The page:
In line this morning to vote, I heard a man explaining to the person behind him how President Obama wants gas prices to increase to $10 per gallon. “He wants it, you understand, because that’s the only way he can get people to go for this green energy thing of his.”
OK, so there’s an underlying logic here. If gasoline were still hovering around the $1 per gallon mark, no one would be talking about green energy because it would be cost prohibitive compared to the cheap energy we’d already have. Even with that in mind, however, the gentleman’s statement was profoundly stupid. I don’t care which side of the aisle you’re on; no one wants gas prices so high that the economy would grind to a halt.
My line-mate followed up his statement by explaining how President Obama’s handling of Benghazi was a disgrace. I have to confess here, I don’t pretend to know much about the intricacies of the Benghazi incident, so that’s not what struck me. What struck me was the basis for this fellow’s professed knowledge. “I have two nephews in the Marines, so I can tell you…”
Again, profoundly stupid. I have close friends who are auto mechanics, but that doesn’t mean I could change a transmission…or even switch out a car battery for that matter.
There is a business point to be made here. The point is this: sometimes, maybe even often, the facts and the sources of information do not matter. I know deep in my heart that if I had turned around to debate this gentleman on the issues, we would have gotten nowhere. Perhaps the discussion would have been heated, and perhaps not. Regardless, however, neither one of us would have changed the other’s mind.
Would each of us have walked away with a greater respect for the other’s point of view? Maybe.
Would each of us have walked away thinking of the other “what a jerk?” Also maybe.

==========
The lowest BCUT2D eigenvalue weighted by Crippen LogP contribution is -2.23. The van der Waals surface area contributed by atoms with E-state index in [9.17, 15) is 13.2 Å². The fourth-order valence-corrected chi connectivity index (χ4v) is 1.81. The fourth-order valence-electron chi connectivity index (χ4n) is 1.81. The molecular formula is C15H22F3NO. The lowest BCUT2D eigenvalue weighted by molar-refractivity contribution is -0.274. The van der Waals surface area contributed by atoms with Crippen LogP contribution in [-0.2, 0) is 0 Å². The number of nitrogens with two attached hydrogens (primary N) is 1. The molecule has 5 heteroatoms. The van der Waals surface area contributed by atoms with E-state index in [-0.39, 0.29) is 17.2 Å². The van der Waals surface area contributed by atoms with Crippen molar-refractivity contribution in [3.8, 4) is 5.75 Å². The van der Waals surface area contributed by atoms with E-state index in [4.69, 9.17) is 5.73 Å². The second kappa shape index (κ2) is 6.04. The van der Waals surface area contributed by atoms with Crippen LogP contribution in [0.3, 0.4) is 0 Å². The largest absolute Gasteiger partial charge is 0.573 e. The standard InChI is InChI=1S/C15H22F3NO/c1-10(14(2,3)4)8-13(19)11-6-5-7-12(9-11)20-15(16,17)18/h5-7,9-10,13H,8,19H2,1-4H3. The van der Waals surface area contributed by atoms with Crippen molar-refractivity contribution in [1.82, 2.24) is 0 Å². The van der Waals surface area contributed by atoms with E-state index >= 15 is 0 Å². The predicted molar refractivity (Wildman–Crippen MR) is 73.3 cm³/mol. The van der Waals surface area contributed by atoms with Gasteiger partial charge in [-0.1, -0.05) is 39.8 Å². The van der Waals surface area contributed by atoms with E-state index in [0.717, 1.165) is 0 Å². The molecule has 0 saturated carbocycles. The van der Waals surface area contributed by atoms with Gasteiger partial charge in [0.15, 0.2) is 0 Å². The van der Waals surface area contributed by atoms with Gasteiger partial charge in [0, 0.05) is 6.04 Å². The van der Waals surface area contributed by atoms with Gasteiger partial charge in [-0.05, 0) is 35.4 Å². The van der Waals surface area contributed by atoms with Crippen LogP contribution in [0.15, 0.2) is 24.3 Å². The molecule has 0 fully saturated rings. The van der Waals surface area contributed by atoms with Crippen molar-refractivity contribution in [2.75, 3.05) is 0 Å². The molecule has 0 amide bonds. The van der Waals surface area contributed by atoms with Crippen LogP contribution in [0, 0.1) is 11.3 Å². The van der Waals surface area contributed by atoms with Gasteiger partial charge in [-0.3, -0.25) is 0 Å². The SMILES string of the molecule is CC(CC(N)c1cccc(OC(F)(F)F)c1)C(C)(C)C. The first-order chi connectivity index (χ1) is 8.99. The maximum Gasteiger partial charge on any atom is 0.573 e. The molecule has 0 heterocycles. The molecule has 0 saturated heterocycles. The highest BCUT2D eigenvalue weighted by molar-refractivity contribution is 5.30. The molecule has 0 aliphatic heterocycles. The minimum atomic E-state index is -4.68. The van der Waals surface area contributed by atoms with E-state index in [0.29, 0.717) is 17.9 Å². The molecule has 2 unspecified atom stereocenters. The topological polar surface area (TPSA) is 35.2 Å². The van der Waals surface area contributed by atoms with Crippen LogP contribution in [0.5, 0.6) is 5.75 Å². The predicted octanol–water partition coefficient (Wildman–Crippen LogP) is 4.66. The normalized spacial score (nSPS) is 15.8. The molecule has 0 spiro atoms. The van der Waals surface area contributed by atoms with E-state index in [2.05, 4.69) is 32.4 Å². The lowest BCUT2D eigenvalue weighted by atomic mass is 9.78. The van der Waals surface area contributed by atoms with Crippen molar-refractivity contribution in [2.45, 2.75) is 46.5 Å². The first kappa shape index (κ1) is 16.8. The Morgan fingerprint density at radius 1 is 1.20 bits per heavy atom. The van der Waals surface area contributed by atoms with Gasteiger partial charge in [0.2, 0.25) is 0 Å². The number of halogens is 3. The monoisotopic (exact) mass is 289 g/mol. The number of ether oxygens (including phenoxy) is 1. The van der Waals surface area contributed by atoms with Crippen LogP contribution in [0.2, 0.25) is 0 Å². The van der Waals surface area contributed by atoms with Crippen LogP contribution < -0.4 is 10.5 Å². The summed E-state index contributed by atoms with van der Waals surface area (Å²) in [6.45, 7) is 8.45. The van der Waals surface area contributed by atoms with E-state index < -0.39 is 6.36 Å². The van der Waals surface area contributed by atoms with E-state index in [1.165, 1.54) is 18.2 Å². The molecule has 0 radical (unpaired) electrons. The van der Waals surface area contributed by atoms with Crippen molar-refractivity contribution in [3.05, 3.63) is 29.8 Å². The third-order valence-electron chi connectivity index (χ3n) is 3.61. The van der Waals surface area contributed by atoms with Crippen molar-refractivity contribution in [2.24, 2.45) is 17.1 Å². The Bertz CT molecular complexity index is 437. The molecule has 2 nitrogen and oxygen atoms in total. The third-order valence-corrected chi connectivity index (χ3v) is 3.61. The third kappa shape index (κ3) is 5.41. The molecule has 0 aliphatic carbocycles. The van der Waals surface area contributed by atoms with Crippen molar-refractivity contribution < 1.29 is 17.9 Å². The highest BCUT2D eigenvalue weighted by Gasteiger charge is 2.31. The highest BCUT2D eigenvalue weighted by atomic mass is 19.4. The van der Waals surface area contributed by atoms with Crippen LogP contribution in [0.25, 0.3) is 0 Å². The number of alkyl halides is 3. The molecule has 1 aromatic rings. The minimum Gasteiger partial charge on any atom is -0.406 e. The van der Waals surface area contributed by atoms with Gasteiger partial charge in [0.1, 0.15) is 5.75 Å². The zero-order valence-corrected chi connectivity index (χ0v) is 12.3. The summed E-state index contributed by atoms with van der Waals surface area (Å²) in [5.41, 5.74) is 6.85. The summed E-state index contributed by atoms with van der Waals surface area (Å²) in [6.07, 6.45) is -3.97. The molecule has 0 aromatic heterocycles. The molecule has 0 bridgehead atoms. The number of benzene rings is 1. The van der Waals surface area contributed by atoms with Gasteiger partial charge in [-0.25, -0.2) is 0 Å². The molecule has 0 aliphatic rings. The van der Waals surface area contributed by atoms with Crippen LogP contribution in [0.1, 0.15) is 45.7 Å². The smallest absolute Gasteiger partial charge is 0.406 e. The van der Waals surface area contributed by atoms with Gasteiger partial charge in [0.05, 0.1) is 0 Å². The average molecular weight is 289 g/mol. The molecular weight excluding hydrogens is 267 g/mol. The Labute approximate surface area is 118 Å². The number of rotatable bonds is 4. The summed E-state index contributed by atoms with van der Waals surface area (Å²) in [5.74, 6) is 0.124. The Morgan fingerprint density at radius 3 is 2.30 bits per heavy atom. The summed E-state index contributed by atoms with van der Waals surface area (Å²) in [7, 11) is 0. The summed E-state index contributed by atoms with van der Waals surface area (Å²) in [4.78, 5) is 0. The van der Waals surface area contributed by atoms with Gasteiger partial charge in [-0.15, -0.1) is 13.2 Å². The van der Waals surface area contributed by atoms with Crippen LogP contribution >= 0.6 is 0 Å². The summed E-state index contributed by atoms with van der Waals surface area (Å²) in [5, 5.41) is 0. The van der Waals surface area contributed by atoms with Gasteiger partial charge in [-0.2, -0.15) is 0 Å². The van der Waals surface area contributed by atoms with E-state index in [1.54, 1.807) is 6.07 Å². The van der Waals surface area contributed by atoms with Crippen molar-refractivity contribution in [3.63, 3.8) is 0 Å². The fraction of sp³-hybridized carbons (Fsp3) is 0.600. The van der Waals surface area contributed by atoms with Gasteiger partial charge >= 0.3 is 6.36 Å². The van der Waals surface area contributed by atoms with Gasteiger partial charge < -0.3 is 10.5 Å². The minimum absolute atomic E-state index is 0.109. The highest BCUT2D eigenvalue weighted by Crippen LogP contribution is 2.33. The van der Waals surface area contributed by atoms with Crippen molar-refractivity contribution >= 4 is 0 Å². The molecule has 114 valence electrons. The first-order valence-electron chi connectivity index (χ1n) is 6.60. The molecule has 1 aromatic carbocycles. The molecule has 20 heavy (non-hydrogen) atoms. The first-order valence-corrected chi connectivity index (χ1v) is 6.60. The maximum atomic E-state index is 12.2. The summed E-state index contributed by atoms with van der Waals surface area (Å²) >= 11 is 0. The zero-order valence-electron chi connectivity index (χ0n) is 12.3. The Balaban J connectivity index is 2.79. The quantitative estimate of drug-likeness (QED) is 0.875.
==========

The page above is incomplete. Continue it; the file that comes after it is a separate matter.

Like it or not, this is a decision that business people have to make each and every day. People often come into conversations with deeply held beliefs. The issue does not have to be one of such gravitas as a presidential election. It could revolve around a billing dispute or one of a thousand he-said-she-said incidents that crop up in every week of customer interaction.
The question, then, is how to handle it.
In my line of work, I frequently find myself talking to judges. These are not conversations of equal footing. The Judge has the last word. So when confronted with the Judge’s deeply held belief, a head-to-head confrontation is something to be avoided. Instead, a “yes, but” strategy is usually the better tactic. If the immediate response contains a validation of the other’s point of view, the follow-up, if artfully handled, can be crafted to fit the other’s world view into one’s own.
When addressing a Judge, the challenge becomes finding the areas of compatibility, rather than jumping in at the point of disagreement. In all my years of practice, I have not found a more successful tactic when confronting opposing views held by those important to me. And although I can’t say, of course, that it is uniformly successful (after all, what is?) I can say that to sincerely acknowledge the validity of the opposing point of view before pressing one’s own, gives one the best shot to prevail.
This basic understanding and respect is what I teach my students. It’s what I preach to those in my firm. And I’d like to say it is what I uniformly practice…but I can’t. There have been times, one lately that stays top of mind, at which I did not take the time to acknowledge the other’s position before leaping into the defense of my own. Perhaps, in the heat of the moment, I felt that vindication was more important, or that winning an issue trumped history and a relationship I treasure to this day.
Whatever the reason, to this day I hold fast to my truth and my client to hers. The relationship continues, but bruised. We both feel we were right, and in a way we both were, but there’s no solace there. I am responsible for damage that need not have been inflicted.
I wish I had taken the time to offer respect first.
And no matter what results are announced tonight, I think there’s no better time to remember that lesson than now.